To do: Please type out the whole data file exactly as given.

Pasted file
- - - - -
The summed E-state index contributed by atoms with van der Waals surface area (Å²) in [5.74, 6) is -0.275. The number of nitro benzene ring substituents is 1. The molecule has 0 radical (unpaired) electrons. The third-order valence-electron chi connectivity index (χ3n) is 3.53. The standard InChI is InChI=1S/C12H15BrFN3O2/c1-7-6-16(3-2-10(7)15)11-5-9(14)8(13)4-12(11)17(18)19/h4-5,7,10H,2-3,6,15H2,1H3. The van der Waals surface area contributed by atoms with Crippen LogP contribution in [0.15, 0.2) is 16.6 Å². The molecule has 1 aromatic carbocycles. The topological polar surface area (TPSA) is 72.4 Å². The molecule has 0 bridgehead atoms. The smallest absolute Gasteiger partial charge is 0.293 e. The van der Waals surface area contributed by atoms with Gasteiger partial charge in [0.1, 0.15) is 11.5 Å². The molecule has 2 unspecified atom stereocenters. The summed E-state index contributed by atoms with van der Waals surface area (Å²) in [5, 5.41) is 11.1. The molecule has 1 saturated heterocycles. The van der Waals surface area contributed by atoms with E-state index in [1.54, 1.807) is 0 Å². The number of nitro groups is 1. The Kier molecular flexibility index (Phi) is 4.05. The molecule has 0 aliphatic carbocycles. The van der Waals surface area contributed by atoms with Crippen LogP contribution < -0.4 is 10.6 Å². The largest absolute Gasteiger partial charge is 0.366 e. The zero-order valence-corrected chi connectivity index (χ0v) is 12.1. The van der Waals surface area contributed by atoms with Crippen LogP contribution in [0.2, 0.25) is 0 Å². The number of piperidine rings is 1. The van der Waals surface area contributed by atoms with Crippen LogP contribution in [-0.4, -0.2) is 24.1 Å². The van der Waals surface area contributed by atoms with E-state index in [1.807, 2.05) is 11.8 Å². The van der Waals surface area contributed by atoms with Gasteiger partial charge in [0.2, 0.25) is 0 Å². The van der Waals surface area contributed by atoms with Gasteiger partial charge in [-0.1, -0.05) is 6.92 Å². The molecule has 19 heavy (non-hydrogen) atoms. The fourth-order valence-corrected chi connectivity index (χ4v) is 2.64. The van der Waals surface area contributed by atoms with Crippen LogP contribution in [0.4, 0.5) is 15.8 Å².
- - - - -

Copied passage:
The summed E-state index contributed by atoms with van der Waals surface area (Å²) in [5.74, 6) is -0.275. The number of nitro benzene ring substituents is 1. The molecule has 0 radical (unpaired) electrons. The third-order valence-electron chi connectivity index (χ3n) is 3.53. The standard InChI is InChI=1S/C12H15BrFN3O2/c1-7-6-16(3-2-10(7)15)11-5-9(14)8(13)4-12(11)17(18)19/h4-5,7,10H,2-3,6,15H2,1H3. The van der Waals surface area contributed by atoms with Crippen LogP contribution in [0.15, 0.2) is 16.6 Å². The molecule has 1 aromatic carbocycles. The topological polar surface area (TPSA) is 72.4 Å². The molecule has 0 bridgehead atoms. The smallest absolute Gasteiger partial charge is 0.293 e. The van der Waals surface area contributed by atoms with Gasteiger partial charge in [0.1, 0.15) is 11.5 Å². The molecule has 2 unspecified atom stereocenters. The summed E-state index contributed by atoms with van der Waals surface area (Å²) in [5, 5.41) is 11.1. The molecule has 1 saturated heterocycles. The van der Waals surface area contributed by atoms with E-state index in [1.54, 1.807) is 0 Å². The number of nitro groups is 1. The Kier molecular flexibility index (Phi) is 4.05. The molecule has 0 aliphatic carbocycles. The van der Waals surface area contributed by atoms with Crippen LogP contribution < -0.4 is 10.6 Å². The largest absolute Gasteiger partial charge is 0.366 e. The zero-order valence-corrected chi connectivity index (χ0v) is 12.1. The van der Waals surface area contributed by atoms with Crippen LogP contribution in [0.2, 0.25) is 0 Å². The number of piperidine rings is 1. The van der Waals surface area contributed by atoms with Crippen LogP contribution in [-0.4, -0.2) is 24.1 Å². The van der Waals surface area contributed by atoms with E-state index in [1.807, 2.05) is 11.8 Å². The van der Waals surface area contributed by atoms with Gasteiger partial charge in [0.2, 0.25) is 0 Å². The van der Waals surface area contributed by atoms with Gasteiger partial charge in [-0.1, -0.05) is 6.92 Å². The molecule has 19 heavy (non-hydrogen) atoms. The fourth-order valence-corrected chi connectivity index (χ4v) is 2.64. The van der Waals surface area contributed by atoms with Crippen LogP contribution in [0.4, 0.5) is 15.8 Å².